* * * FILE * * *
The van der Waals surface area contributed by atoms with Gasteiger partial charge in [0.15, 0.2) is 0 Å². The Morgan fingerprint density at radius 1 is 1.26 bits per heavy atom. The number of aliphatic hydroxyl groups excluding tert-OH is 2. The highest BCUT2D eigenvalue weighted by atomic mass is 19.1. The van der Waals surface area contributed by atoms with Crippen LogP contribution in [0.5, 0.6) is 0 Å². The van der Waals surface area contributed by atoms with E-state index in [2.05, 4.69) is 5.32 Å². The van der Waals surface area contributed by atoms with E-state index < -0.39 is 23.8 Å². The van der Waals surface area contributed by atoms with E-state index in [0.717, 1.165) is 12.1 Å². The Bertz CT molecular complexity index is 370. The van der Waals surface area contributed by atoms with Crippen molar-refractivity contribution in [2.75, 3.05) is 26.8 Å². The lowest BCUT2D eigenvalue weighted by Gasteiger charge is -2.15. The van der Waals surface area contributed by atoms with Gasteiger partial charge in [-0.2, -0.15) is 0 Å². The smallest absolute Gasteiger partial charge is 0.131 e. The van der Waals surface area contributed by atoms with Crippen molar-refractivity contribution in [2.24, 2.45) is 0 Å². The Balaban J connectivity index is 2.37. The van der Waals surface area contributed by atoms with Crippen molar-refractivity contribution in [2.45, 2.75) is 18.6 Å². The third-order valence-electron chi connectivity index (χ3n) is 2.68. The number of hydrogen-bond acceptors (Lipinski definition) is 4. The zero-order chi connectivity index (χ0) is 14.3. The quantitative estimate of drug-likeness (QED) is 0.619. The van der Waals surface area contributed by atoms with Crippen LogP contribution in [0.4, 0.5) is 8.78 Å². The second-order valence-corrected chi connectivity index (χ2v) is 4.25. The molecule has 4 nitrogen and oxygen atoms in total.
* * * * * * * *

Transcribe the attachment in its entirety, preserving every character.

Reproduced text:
The van der Waals surface area contributed by atoms with Gasteiger partial charge in [0.15, 0.2) is 0 Å². The Morgan fingerprint density at radius 1 is 1.26 bits per heavy atom. The number of aliphatic hydroxyl groups excluding tert-OH is 2. The highest BCUT2D eigenvalue weighted by atomic mass is 19.1. The van der Waals surface area contributed by atoms with Crippen LogP contribution in [0.5, 0.6) is 0 Å². The van der Waals surface area contributed by atoms with E-state index in [2.05, 4.69) is 5.32 Å². The van der Waals surface area contributed by atoms with E-state index < -0.39 is 23.8 Å². The van der Waals surface area contributed by atoms with E-state index in [0.717, 1.165) is 12.1 Å². The Bertz CT molecular complexity index is 370. The van der Waals surface area contributed by atoms with Crippen molar-refractivity contribution in [2.75, 3.05) is 26.8 Å². The lowest BCUT2D eigenvalue weighted by Gasteiger charge is -2.15. The van der Waals surface area contributed by atoms with Gasteiger partial charge in [-0.2, -0.15) is 0 Å². The smallest absolute Gasteiger partial charge is 0.131 e. The van der Waals surface area contributed by atoms with Crippen molar-refractivity contribution in [2.24, 2.45) is 0 Å². The Balaban J connectivity index is 2.37. The van der Waals surface area contributed by atoms with Crippen molar-refractivity contribution in [2.45, 2.75) is 18.6 Å². The third-order valence-electron chi connectivity index (χ3n) is 2.68. The number of hydrogen-bond acceptors (Lipinski definition) is 4. The zero-order chi connectivity index (χ0) is 14.3. The quantitative estimate of drug-likeness (QED) is 0.619. The van der Waals surface area contributed by atoms with Crippen LogP contribution in [0.4, 0.5) is 8.78 Å². The second-order valence-corrected chi connectivity index (χ2v) is 4.25. The molecule has 4 nitrogen and oxygen atoms in total.